Deakin University has a lab full of concrete spa baths. These spa baths aren’t made of concrete, but rather they are spa baths to put pieces of concrete into. This is all part of a project to test salt water and weather effects on concrete, and to produce concrete that is more durable.
The corrosion of steel bars used in concrete construction is a major issue, and the team at Deakin is testing a plastic additive in the concrete mix, with the expectation that it will extend the service life of concrete buildings, pools and retaining walls.
The plastic they are using is high-grade single use plastic, left over from dialysis treatment in hospitals. This is ordinarily a waste product and with more than 12,000 Australians on dialysis, about 5,100 tonnes of this plastic waste is produced per year.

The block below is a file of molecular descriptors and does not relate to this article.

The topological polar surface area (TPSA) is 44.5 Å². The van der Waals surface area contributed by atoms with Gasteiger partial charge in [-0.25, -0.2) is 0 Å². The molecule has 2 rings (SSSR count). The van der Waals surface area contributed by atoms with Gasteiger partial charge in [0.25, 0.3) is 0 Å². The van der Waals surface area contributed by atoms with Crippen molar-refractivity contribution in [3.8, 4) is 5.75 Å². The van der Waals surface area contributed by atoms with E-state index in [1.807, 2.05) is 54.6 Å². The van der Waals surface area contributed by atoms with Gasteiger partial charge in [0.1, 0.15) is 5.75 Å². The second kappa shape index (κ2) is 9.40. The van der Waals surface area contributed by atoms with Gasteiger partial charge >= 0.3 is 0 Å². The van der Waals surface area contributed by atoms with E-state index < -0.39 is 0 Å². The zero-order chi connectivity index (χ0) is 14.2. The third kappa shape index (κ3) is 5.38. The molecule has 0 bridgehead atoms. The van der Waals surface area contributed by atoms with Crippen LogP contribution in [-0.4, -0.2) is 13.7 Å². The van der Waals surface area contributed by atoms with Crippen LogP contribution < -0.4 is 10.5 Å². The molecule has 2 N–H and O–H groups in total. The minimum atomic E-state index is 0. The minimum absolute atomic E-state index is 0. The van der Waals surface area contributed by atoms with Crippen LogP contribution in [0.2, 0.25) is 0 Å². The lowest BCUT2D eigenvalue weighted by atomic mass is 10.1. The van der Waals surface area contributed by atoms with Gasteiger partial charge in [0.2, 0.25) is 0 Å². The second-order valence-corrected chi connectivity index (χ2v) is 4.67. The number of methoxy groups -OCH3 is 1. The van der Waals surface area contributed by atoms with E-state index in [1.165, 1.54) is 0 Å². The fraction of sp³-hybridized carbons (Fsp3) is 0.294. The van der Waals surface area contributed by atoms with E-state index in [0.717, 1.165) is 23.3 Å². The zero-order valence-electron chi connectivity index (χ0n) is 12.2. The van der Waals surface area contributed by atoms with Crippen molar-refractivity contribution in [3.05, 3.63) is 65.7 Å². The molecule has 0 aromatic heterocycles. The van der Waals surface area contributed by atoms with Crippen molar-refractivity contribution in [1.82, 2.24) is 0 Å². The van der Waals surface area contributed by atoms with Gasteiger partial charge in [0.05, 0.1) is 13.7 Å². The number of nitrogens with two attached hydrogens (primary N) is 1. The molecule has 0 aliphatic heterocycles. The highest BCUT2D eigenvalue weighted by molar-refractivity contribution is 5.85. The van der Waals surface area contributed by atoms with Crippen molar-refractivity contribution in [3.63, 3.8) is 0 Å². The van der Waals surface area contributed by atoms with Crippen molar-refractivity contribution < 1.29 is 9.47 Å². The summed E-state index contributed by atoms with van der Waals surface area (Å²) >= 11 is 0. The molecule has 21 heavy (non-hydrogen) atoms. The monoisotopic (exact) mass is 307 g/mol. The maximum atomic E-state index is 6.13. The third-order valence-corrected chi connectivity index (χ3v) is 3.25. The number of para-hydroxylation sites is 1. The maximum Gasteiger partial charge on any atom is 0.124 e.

The concrete researchers, led by Dr Riyadh Al-Ameri, have added a two per cent measure of elongated plastic fibres to a normal concrete mix without removal of any original mix component. Dr Al-Ameri is a senior lecturer in structural engineering, and began his career working in concrete construction as a site engineer on large housing projects.
‘Concrete can crack and damage the internal bond, which can then lead to water penetration and corrosion of the steel bars, critical for providing the strength and integrity of concrete structures,’ he explains.
‘If we are able to facilitate the production of new types of concrete that will offer better protection, give structures longer life and better performance, as well as help recycle plastic waste, that will be a great achievement.’